Frank Riso is correct: Schools that start in early August in the South have a different mindset than schools in the Northeast and elsewhere that begin after Labor Day. And BTS is rightfully treated as a two-month shopping season, not a sudden rush for school supplies at the very end. The “college dorm” business has also changed the nature of BTS timing.

Most importantly, retailers recognize that they can’t sell true fall apparel until the temperature changes, not just the calendar. Most store have figured out the importance of delivering “transitional” assortments of shorts, tees and polos at this time of year.

Tom Redd
Guest
8 years 11 months ago
BTS is a time period located in a different section of the shopper’s mind. Okay, before you skip this comment, hear my theory. Shoppers of different ages have segments of their right brain reserved for retail. This is the Front Retail Lobe (FRL). In that area—the FRL—are all of the elements that influence the shopper’s logic center and convinces them to BUY. So, there is an area reserved for BTS. It changes in shape as a shopper matures. BTS is a light BUY influencer in the summer and as September gets closer it is a major BUY influencer. Okay, so when to promote BTS? All year long, with a lift in the late summer based on geography. Why all year? School is a major image development space for kids and your adults (and some parents). Thus promoting in the right way—around the the student’s self-image—is a way to keep BTS goods’ turns up after they peak. School is a major part of the younger kids FRL, so leverage it. They are the ones who own… Read more »
Ralph Jacobson
Guest
8 years 11 months ago

There are no laws against being early for a seasonal promotion! When does Christmas Holiday selling start these days?! Retailers both online and offline need to capture every shopper that they can. Jumping into BTS earlier each year is only one way to accomplish that.

Remember, some of the very consumable items will need to actually be repurchased by the time school finally rolls around. It’s the same situation as with buying Halloween candy in September.

Gene Detroyer
Guest
8 years 11 months ago

These themed promotions do border on ridiculous. No, they are ridiculous. My grand-daughter just finished school on June 26. So as parents are thinking about summer activities, camps, vacation, et al, they get bombarded by BTS?

The only thing this accomplishes is cutting margins. The thinking is bizarre.

Robert DiPietro
Guest
8 years 11 months ago

It’s not that they start before July 4th, but more relative to when school starts. The start of school sweeps the nation like a wave starting earlier in the South and West then rolling to the Northeast.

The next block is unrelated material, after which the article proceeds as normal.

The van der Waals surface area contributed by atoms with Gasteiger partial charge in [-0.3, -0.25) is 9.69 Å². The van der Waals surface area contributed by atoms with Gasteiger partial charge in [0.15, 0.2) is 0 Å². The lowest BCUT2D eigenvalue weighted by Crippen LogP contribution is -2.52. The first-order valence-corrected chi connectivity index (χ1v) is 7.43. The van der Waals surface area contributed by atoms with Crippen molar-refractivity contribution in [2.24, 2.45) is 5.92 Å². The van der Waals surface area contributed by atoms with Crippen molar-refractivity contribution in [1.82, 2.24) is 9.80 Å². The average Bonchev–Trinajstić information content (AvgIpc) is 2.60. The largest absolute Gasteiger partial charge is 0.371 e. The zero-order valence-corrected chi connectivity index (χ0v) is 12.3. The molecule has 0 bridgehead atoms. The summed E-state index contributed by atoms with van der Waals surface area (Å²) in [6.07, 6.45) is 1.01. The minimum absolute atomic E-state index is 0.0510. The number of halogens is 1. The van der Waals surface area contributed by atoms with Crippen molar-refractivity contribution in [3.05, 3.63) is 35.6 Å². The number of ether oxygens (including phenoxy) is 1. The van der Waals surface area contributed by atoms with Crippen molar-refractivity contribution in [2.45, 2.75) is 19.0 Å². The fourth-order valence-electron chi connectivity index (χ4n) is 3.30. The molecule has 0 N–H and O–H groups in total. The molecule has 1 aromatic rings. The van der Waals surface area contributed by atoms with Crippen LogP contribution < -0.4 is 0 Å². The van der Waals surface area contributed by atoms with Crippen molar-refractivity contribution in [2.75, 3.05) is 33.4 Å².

As a parents in the Northeast whose kids just got out of school June 28th, it seems silly to start now as we just finished. That said, the retailer who has the promotion first may lure away a customer from a competitor.

Camille P. Schuster, Ph.D.
Guest
8 years 11 months ago

Wow! Think of all the kids having their summer vacation ruined with thoughts of back to school right after the 4th of July! Does stretching the sale periods longer really increase sales or just flatten the sales curve over a longer time period. Everyone is so worried about losing sales to their competitors that they each try to jump in just a bit earlier so the sales periods keep growing. What % of your consumers are procrastinators? They may really appreciate fresh sales and unpicked-over shelves a little later.

Lee Kent
Guest
8 years 11 months ago

Once upon a time, BTS was about a change in season as well as getting kids back into more classic attire. Not so much these days. School starts in August and that is hardly Fall. Also, kids play in shorts and tee shirts and guess what, they also wear the same to school.

I suppose when it comes to school supplies and not fashion, parents may opt to shop whenever the deals are offered. In that light the early bird may get the worm.

Otherwise, who wants to be shopping for Fall clothes in July? I don’t see it!

Craig Sundstrom
Guest
8 years 11 months ago

Too early? I’m not sure: are they advertising for BTS 2013-4 or 2014-5???

Lee Peterson
Guest
8 years 11 months ago

Why not start promoting Christmas in October? Oh yeah, we do. It’s all a little nutty to me as I don’t believe the promotions reflect a good back-to-school strategy as much as they do consumers’ appetites for cheap stuff.

People still buy things in season, as some of the teen retailers realized years ago; shorts sell for BTS, sweaters sell in spring (Feb, that is) and swim suits still sell in May. So, if it’s just about a sale, why not just call it that? Is a sale before the 4th of July a BTS sale? Doubt it.

Ed Rosenbaum
Guest
8 years 11 months ago

Interesting topic and timely for me today. I just returned from an Office Depot store in the greater Ft. Lauderdale area. The entrance was filled with assorted back to school items greeting customers as they walked in. As I was leaving two mothers with their school age children were coming in to start getting what they needed. Neither the mother nor the children looked too pleased to be doing this shopping so early. But this is better than starting to hear about Black Friday sales.

Janet Dorenkott
Guest
Janet Dorenkott
8 years 11 months ago

Retailers did the same thing for Christmas last year, they started before Thanksgiving. I don’t know who’s making the decisions, but once they’ve been made, other retailers have to follow suit. But as a mom, I can tell you the last thing a kid wants to do is shop for school clothes when they just got out of school. On top of that, my kids grew half an inch during the summer. So my personal opinion is they have no advantage.

Christopher Krywulak
Guest
Christopher Krywulak
8 years 11 months ago

I think back-to-school shopping has changed in recent years due to the simple fact of increased product availability via online merchants like Amazon. Back in the day, you didn’t shop for BTS items until they appeared in printed flyers in your mailbox or on store shelves and displays. Now, all you have to do is visit a store’s website to be reminded of the BTS deals available to you and indeed, the promos are popping up earlier and earlier these days.